Wake Forest, this year, has allowed only first-generation students, whose parents did not graduate from college, to apply early action. That was a particularly elegant way of addressing the desire for campus diversity on the heels of the Supreme Court decision striking down affirmative actions.
The most common response from colleges this fall was to create a “diversity” question on the application. The most direct is the University of Maryland’s, which asks: “Because we know that diversity benefits the educational experience of all students, the University of Maryland values diversity in all of its many forms. This includes (but is not limited to) racial, socio-economic, gender, geographical, and sexual orientation. We are interested in hearing about your own individual life experiences. In a few sentences, will you please describe how you have learned, grown, been inspired or developed skills through one or more components of diversity.”
Others are more subtle. Princeton asks “As a prospective member of this community, reflect on how your lived experiences will impact the conversations you will have in the classroom, the dining hall or other campus spaces.” Northwestern’s inquires “What aspects of your background, your identity, or your school, community, and/or household settings have most shaped how you see yourself engaging in Northwestern’s community”. Similarly, Rice asks applicants: “Rice is strengthened by its diverse community of learning and discovery that produces leaders and change agents across the spectrum of human endeavor. What perspectives shaped by your background, experiences, upbringing, and/or racial identity inspire you to join our community of change agents at Rice?”
Other colleges are using scholarships to attract a diverse class. Rutgers University offers 200 scholarships to Phi Theta Kappa students, an honor society for open access, mostly community college students. New Jersey (Educational Opportunity Fund) and New York (Higher Education Opportunity Fund) give students who are educationally and educationally disadvantaged a leg up on getting admitted and financial and academic support to graduate. Questbridge Scholars and Gates Millenium Scholars are used by many selective colleges to help find and support disadvantaged students. Newark NJ partnered with a local college to offer 40 students a debt-free college education through the pilot of the Guaranteed Education initiative.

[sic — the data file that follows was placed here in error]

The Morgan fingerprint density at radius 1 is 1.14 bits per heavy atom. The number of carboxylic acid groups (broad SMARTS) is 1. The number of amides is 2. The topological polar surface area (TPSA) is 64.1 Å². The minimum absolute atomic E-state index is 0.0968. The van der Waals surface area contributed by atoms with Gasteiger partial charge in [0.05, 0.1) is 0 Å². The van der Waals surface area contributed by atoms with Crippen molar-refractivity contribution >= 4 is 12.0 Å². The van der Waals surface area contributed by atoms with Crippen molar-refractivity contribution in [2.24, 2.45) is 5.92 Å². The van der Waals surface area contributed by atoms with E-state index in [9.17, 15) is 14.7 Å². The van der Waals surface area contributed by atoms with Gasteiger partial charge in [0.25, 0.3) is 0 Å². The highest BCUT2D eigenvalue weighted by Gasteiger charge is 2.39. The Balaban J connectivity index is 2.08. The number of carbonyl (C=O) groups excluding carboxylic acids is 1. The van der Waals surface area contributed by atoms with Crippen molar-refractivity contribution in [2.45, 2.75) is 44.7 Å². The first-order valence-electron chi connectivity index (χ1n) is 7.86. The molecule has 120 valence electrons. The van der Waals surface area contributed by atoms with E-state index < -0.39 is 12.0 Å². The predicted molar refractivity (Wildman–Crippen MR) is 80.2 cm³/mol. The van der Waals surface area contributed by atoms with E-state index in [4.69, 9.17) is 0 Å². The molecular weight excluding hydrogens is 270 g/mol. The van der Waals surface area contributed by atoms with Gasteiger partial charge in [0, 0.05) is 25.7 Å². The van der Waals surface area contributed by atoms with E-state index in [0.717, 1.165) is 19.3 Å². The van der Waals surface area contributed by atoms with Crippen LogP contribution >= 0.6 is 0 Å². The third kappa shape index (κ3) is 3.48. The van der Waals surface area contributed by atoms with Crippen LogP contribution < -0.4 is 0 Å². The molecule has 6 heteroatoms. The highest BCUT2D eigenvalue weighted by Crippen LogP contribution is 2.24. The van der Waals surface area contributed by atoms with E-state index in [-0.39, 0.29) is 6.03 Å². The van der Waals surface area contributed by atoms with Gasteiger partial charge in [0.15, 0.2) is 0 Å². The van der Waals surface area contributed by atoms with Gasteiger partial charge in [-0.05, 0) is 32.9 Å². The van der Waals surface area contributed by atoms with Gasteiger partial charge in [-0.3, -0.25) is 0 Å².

About 50 colleges pay for all expenses, including airfare, for economically disadvantaged students who want to visit their campuses. Seven states have started tuition-free programs for low-income students. Federally funded Gear UP and TRIO programs help assist low-income individuals, first-generation college students, and individuals with disabilities attend college. Americorps programs like College Possible, with branches in 8 states and cities, assist disadvantaged students in the college process. Urban initiatives such as Say Yes to Education and the College Advising Corps assist low income, first generation students.
Despite all these efforts, unrepresented and economically disadvantaged students continue to come up against many barriers to going to and completing college. College costs, the lack of availability of pre-college coursework, the need to work during college, home and food insecurity and high counselor loads work against the majority of low income students completing college. Educational deficits and financial burdens need to be addressed on the federal and state level by supporting smaller counselor loads, massively increasing the Pell Grant and increasing funding for public colleges. Only then will these efforts became less symbolic and more transformational.